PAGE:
Date of Award




Document Type

Master's Thesis

Degree Name

Master of Arts (MA)


Department of History

Content Description

1 online resource (ii, 56 pages)

Dissertation/Thesis Chair

Patrick Nold

Committee Members

John Monfasani


Anglo-Saxon, Anglo-Saxon Kingship, Conversion, Anglo-Saxons, Christianity and politics, Power (Social sciences), Civilization, Anglo-Saxon

Subject Categories

History | Medieval History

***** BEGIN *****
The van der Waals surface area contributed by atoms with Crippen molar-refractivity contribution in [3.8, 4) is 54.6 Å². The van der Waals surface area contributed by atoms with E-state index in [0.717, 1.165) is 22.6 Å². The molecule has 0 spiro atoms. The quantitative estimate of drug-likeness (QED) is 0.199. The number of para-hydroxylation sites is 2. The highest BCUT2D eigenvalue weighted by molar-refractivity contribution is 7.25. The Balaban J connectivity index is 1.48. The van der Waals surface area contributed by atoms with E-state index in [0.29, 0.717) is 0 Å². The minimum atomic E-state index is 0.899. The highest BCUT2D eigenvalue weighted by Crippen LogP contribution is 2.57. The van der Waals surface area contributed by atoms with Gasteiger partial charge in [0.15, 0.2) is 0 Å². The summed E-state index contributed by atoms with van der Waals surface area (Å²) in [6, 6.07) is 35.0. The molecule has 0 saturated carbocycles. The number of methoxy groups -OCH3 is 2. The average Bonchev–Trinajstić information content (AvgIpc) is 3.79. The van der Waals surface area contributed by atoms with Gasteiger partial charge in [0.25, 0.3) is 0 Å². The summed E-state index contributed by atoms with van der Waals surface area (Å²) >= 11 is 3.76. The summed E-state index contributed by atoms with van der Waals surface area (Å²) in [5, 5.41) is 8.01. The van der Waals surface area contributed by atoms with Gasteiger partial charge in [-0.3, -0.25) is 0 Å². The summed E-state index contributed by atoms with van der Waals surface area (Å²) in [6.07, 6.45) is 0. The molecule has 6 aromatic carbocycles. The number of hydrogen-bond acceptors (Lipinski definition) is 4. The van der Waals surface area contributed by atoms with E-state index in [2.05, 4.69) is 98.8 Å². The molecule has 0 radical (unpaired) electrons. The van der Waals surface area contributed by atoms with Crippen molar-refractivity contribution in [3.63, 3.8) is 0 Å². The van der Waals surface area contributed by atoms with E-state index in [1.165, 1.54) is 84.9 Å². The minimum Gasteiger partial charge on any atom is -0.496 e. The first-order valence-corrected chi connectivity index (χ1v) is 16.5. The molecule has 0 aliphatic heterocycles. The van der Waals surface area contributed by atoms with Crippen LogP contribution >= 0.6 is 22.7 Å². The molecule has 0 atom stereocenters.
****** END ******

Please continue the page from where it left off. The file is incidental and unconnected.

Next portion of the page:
This thesis examines the history of the establishment of the Anglo-Saxon practice of kingship and explores the conversion of that institution from a native and traditional pre-Christian political apparatus into one of autocratic Christian rule. By examining this period of history and studying the infiltration of foreign cultural elements, this study explores and discusses the ways in which the Anglo-Saxon regnal society was fundamentally transformed from an archetypal representation of the Germanic heroic age into one with a synthesis with aspects of Christian rule and religiosity. The nature of the time period requires alternative methods of historic understanding to be explored, given the illiterate nature of the Anglo-Saxons and Germanic peoples. To that end, this thesis utilizes three distinct approaches: (1) an analysis of the protohistoric writings of the Romans and other accounts ascribed to Germanic history, (2) an archaeoethnographical approach utilizing material remains and reconstructed social studies, and (3) comparative discussions of history and literature of related cultural spheres. This paper approaches the concept of Anglo-Saxon kingship as both a fundamental change of the local ruling traditions as well as an intrusion of a classically foreign and culturally Mediterranean ruling structure. The incorporation of this new cultural influence is keenly felt in the conversion of traditional beliefs into a Christian context, as in the case of the stirps regia, or their struggle for removal, as in the case of intermarriage between step parent and new king. The markings of Christianity on the growth and codification of the Anglo-Saxon kingdoms are indelible.